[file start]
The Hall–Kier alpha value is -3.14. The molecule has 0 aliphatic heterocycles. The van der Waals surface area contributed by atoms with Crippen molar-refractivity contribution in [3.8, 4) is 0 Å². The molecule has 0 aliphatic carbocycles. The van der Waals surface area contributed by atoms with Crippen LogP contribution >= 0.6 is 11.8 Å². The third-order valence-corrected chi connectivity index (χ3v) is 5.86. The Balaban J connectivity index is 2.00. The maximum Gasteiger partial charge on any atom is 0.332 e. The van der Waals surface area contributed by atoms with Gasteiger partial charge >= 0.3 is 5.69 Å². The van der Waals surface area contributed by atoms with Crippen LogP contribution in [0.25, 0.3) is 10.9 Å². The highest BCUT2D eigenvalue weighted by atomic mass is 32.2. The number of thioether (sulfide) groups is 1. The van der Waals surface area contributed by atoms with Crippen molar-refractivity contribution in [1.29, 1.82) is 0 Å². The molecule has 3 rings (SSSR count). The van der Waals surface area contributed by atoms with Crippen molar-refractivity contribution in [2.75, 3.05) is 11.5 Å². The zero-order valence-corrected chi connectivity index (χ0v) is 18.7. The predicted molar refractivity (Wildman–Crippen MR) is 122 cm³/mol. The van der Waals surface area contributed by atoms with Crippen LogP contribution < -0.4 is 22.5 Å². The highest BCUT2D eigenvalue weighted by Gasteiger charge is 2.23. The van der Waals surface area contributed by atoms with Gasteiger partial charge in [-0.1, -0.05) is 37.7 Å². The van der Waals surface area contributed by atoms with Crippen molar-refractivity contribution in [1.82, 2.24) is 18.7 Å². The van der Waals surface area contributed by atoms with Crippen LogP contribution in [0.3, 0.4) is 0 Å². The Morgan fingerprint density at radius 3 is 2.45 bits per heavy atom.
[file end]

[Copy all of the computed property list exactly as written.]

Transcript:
The Hall–Kier alpha value is -3.14. The molecule has 0 aliphatic heterocycles. The van der Waals surface area contributed by atoms with Crippen molar-refractivity contribution in [3.8, 4) is 0 Å². The molecule has 0 aliphatic carbocycles. The van der Waals surface area contributed by atoms with Crippen LogP contribution >= 0.6 is 11.8 Å². The third-order valence-corrected chi connectivity index (χ3v) is 5.86. The Balaban J connectivity index is 2.00. The maximum Gasteiger partial charge on any atom is 0.332 e. The van der Waals surface area contributed by atoms with Gasteiger partial charge >= 0.3 is 5.69 Å². The van der Waals surface area contributed by atoms with Crippen LogP contribution in [0.25, 0.3) is 10.9 Å². The highest BCUT2D eigenvalue weighted by atomic mass is 32.2. The number of thioether (sulfide) groups is 1. The van der Waals surface area contributed by atoms with Crippen molar-refractivity contribution in [1.29, 1.82) is 0 Å². The molecule has 3 rings (SSSR count). The van der Waals surface area contributed by atoms with Crippen molar-refractivity contribution in [2.75, 3.05) is 11.5 Å². The zero-order valence-corrected chi connectivity index (χ0v) is 18.7. The predicted molar refractivity (Wildman–Crippen MR) is 122 cm³/mol. The van der Waals surface area contributed by atoms with Crippen LogP contribution < -0.4 is 22.5 Å². The highest BCUT2D eigenvalue weighted by Gasteiger charge is 2.23. The van der Waals surface area contributed by atoms with Gasteiger partial charge in [-0.1, -0.05) is 37.7 Å². The van der Waals surface area contributed by atoms with Crippen molar-refractivity contribution in [1.82, 2.24) is 18.7 Å². The van der Waals surface area contributed by atoms with Crippen LogP contribution in [0.3, 0.4) is 0 Å². The Morgan fingerprint density at radius 3 is 2.45 bits per heavy atom.